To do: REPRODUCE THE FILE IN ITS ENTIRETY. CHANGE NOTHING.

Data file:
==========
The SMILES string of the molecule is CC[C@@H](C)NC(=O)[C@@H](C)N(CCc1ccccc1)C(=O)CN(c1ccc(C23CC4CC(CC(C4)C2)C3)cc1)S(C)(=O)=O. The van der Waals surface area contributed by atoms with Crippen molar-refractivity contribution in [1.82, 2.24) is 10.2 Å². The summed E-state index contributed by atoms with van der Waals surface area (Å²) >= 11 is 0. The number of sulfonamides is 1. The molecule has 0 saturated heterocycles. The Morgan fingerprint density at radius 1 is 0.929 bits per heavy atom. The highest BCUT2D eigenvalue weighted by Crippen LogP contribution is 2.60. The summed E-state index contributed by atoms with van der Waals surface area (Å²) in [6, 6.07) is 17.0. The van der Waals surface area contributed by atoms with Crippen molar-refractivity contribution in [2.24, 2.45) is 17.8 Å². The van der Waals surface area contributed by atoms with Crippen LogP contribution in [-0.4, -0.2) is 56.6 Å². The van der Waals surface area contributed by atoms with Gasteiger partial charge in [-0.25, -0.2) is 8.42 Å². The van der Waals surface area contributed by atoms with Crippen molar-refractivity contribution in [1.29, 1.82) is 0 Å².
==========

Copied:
The SMILES string of the molecule is CC[C@@H](C)NC(=O)[C@@H](C)N(CCc1ccccc1)C(=O)CN(c1ccc(C23CC4CC(CC(C4)C2)C3)cc1)S(C)(=O)=O. The van der Waals surface area contributed by atoms with Crippen molar-refractivity contribution in [1.82, 2.24) is 10.2 Å². The summed E-state index contributed by atoms with van der Waals surface area (Å²) >= 11 is 0. The number of sulfonamides is 1. The molecule has 0 saturated heterocycles. The Morgan fingerprint density at radius 1 is 0.929 bits per heavy atom. The highest BCUT2D eigenvalue weighted by Crippen LogP contribution is 2.60. The summed E-state index contributed by atoms with van der Waals surface area (Å²) in [6, 6.07) is 17.0. The van der Waals surface area contributed by atoms with Crippen molar-refractivity contribution in [2.24, 2.45) is 17.8 Å². The van der Waals surface area contributed by atoms with Crippen LogP contribution in [-0.4, -0.2) is 56.6 Å². The van der Waals surface area contributed by atoms with Gasteiger partial charge in [-0.25, -0.2) is 8.42 Å². The van der Waals surface area contributed by atoms with Crippen molar-refractivity contribution in [1.29, 1.82) is 0 Å².